So yeah, I definitely use Twitter to follow news. Twitter's strength is its live, to-the-minute updates. I've used Twitter to track election results, to get play-by-plays of meetings I can't attend, to follow breaking news notifications.
The trick is to follow wisely — follow the major news outlets, but also follow journalists and orgs from places of interest. This is also a good way to follow smaller/local news orgs. And even if you're not a regular Twitter user, do utilize the search feature to find information on breaking news.
(Note: I follow news sources on Facebook, too, but FB's algorithm makes it less useful — for example, NPR posts its big headlines every morning, but they won't necessarily show up on your newsfeed. For that reason, I use FB almost exclusively for personal use. My news advice with FB is to have smart, knowledgeable friends who share thought-provoking info. :) Or go ahead and follow news sources — orgs and individuals — but make sure to click on their actual page now and then.)
Check the Apple News app when I have a free minute
I'm generally wary of Apple's proprietary apps (who uses the Newsstand app? Anyone?) but I LOVE the newish News app. It's a great way to "stumble upon" news that doesn't make the daily briefings. It's also great for discovering long-form features.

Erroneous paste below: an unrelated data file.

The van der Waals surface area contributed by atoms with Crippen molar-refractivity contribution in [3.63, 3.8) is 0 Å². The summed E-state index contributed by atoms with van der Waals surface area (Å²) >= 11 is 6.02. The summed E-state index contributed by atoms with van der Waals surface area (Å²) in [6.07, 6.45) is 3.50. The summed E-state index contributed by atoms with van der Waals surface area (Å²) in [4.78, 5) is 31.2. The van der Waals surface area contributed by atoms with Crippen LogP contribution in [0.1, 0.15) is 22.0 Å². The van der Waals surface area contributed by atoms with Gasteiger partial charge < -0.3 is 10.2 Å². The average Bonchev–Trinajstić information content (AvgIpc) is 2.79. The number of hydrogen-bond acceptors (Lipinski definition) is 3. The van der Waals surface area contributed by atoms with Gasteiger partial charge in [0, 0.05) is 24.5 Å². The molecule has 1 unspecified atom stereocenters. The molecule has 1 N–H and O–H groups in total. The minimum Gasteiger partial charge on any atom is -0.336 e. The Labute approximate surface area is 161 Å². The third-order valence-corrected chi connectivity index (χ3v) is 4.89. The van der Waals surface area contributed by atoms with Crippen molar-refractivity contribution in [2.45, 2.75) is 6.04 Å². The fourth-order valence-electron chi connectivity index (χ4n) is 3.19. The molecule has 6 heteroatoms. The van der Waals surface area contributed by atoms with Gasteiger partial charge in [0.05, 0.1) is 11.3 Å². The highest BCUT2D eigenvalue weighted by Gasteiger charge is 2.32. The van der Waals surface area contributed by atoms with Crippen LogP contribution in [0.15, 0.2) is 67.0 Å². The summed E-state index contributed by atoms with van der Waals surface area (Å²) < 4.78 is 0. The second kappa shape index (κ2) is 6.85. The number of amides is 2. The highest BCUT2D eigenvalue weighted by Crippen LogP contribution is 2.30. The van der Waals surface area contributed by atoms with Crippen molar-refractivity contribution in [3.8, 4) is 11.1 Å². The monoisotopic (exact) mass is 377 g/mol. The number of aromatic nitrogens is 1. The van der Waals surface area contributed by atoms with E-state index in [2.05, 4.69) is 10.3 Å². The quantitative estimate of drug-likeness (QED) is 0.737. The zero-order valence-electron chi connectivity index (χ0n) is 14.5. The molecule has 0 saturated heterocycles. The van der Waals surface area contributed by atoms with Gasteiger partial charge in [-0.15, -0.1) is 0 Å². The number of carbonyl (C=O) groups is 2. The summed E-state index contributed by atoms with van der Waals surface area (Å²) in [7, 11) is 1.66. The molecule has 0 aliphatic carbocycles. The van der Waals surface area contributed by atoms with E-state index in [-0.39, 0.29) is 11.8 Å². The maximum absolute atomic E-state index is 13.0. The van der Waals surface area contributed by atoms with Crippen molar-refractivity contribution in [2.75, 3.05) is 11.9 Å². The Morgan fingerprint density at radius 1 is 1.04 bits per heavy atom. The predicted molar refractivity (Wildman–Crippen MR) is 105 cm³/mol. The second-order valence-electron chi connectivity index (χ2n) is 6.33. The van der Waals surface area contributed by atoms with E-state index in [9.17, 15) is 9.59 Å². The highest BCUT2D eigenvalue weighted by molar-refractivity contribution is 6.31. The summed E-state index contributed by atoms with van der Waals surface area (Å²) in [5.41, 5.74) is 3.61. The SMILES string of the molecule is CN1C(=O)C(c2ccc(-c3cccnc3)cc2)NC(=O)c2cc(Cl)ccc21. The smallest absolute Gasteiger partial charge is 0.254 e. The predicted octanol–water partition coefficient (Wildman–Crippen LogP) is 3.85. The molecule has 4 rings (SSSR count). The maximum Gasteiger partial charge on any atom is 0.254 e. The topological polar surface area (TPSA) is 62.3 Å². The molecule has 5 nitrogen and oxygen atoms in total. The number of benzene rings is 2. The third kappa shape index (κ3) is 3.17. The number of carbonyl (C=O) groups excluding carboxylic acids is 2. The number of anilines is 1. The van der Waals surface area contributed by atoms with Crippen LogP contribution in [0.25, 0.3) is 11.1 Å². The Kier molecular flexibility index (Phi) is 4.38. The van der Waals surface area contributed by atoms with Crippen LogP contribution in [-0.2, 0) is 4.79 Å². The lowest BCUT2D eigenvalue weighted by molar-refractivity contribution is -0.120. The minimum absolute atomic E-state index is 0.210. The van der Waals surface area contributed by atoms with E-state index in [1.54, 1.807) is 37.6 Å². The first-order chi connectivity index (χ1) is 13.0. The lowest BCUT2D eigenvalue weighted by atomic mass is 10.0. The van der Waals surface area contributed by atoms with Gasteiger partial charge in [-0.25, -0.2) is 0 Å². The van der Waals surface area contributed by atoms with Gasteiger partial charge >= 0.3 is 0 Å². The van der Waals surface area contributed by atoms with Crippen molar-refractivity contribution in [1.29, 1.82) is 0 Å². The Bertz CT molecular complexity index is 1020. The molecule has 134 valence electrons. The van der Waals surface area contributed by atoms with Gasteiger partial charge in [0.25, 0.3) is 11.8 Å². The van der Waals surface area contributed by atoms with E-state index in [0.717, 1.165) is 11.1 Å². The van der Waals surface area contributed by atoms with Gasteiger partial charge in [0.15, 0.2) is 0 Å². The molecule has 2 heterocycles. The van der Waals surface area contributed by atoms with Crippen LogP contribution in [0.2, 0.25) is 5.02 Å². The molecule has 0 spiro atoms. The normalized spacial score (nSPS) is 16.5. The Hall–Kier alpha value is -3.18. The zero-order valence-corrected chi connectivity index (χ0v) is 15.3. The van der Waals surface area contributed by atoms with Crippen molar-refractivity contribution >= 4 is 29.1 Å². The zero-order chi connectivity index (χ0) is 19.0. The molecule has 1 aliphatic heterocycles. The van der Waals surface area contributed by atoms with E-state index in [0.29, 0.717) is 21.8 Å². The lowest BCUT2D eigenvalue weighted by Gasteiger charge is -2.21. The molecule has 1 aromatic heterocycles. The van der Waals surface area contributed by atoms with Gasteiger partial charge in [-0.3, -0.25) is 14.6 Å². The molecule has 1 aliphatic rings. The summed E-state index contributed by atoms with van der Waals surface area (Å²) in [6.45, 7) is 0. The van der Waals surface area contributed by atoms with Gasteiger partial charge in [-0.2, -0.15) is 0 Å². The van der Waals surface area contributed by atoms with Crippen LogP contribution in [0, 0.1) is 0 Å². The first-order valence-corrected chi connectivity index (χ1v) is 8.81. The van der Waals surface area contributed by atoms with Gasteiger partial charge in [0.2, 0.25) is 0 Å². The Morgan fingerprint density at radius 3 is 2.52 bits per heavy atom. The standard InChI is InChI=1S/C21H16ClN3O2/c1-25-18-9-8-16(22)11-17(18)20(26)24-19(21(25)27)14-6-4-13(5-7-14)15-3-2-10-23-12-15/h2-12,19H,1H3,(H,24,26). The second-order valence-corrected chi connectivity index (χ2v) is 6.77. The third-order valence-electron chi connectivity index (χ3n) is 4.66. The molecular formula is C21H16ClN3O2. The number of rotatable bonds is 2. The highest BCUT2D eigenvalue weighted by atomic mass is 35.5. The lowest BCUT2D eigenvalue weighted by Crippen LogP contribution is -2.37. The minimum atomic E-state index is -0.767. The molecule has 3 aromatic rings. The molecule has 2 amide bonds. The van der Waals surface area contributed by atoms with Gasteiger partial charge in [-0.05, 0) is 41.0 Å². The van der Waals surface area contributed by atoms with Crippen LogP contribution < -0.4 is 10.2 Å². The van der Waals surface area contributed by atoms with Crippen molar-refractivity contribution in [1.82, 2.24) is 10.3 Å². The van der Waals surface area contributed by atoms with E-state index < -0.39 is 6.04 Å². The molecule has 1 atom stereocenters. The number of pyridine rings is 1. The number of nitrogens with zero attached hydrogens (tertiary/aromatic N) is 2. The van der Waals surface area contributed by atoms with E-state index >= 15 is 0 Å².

I also like it because it allows me to follow favorite news sources without having to wade through individual websites (or carry around copies of The Economist and never actually get around to reading them).
If I'd change anything about my current news diet, I'd incorporate more radio — through NPR One, streaming, or a local airing of the BBC World Service. I'd also catch The Daily Show or Last Week Tonight (<--which Paul would highly recommend), but I just don't watch much these days.
In sum: I read a couple e-mail briefings every day + use Twitter and apps to supplement.
What do you do to keep up with the news?